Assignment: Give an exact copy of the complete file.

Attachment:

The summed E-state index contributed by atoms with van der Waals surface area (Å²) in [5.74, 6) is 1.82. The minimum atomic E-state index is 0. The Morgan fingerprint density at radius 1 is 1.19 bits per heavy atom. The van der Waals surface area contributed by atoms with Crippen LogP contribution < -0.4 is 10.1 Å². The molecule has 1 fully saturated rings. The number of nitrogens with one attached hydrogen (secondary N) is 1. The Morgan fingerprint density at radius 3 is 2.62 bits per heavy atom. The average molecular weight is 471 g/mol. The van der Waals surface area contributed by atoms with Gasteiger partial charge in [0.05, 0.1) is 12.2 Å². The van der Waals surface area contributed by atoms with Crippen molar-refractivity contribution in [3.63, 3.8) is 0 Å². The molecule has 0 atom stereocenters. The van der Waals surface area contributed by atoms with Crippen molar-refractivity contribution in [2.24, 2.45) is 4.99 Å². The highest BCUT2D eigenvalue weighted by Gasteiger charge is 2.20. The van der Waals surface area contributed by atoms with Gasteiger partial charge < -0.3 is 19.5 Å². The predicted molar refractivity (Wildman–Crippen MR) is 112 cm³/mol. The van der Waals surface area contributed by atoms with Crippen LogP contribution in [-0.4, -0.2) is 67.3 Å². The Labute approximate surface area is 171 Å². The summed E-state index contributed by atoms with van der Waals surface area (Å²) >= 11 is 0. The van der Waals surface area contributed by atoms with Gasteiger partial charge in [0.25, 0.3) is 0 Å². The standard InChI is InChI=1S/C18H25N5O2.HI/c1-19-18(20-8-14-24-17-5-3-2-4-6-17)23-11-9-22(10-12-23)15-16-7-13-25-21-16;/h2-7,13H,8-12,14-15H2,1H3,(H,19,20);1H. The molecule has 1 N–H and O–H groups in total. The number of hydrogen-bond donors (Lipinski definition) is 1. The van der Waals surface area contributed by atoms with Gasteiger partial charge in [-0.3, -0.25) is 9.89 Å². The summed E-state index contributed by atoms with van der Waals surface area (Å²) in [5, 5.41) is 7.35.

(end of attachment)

The summed E-state index contributed by atoms with van der Waals surface area (Å²) in [5.74, 6) is 1.82. The minimum atomic E-state index is 0. The Morgan fingerprint density at radius 1 is 1.19 bits per heavy atom. The van der Waals surface area contributed by atoms with Crippen LogP contribution < -0.4 is 10.1 Å². The molecule has 1 fully saturated rings. The number of nitrogens with one attached hydrogen (secondary N) is 1. The Morgan fingerprint density at radius 3 is 2.62 bits per heavy atom. The average molecular weight is 471 g/mol. The van der Waals surface area contributed by atoms with Gasteiger partial charge in [0.05, 0.1) is 12.2 Å². The van der Waals surface area contributed by atoms with Crippen molar-refractivity contribution in [3.63, 3.8) is 0 Å². The molecule has 0 atom stereocenters. The van der Waals surface area contributed by atoms with Crippen molar-refractivity contribution in [2.24, 2.45) is 4.99 Å². The highest BCUT2D eigenvalue weighted by Gasteiger charge is 2.20. The van der Waals surface area contributed by atoms with Gasteiger partial charge < -0.3 is 19.5 Å². The predicted molar refractivity (Wildman–Crippen MR) is 112 cm³/mol. The van der Waals surface area contributed by atoms with Crippen LogP contribution in [-0.4, -0.2) is 67.3 Å². The Labute approximate surface area is 171 Å². The summed E-state index contributed by atoms with van der Waals surface area (Å²) >= 11 is 0. The van der Waals surface area contributed by atoms with Gasteiger partial charge in [0.25, 0.3) is 0 Å². The standard InChI is InChI=1S/C18H25N5O2.HI/c1-19-18(20-8-14-24-17-5-3-2-4-6-17)23-11-9-22(10-12-23)15-16-7-13-25-21-16;/h2-7,13H,8-12,14-15H2,1H3,(H,19,20);1H. The molecule has 1 N–H and O–H groups in total. The number of hydrogen-bond donors (Lipinski definition) is 1. The van der Waals surface area contributed by atoms with Gasteiger partial charge in [-0.3, -0.25) is 9.89 Å². The summed E-state index contributed by atoms with van der Waals surface area (Å²) in [5, 5.41) is 7.35.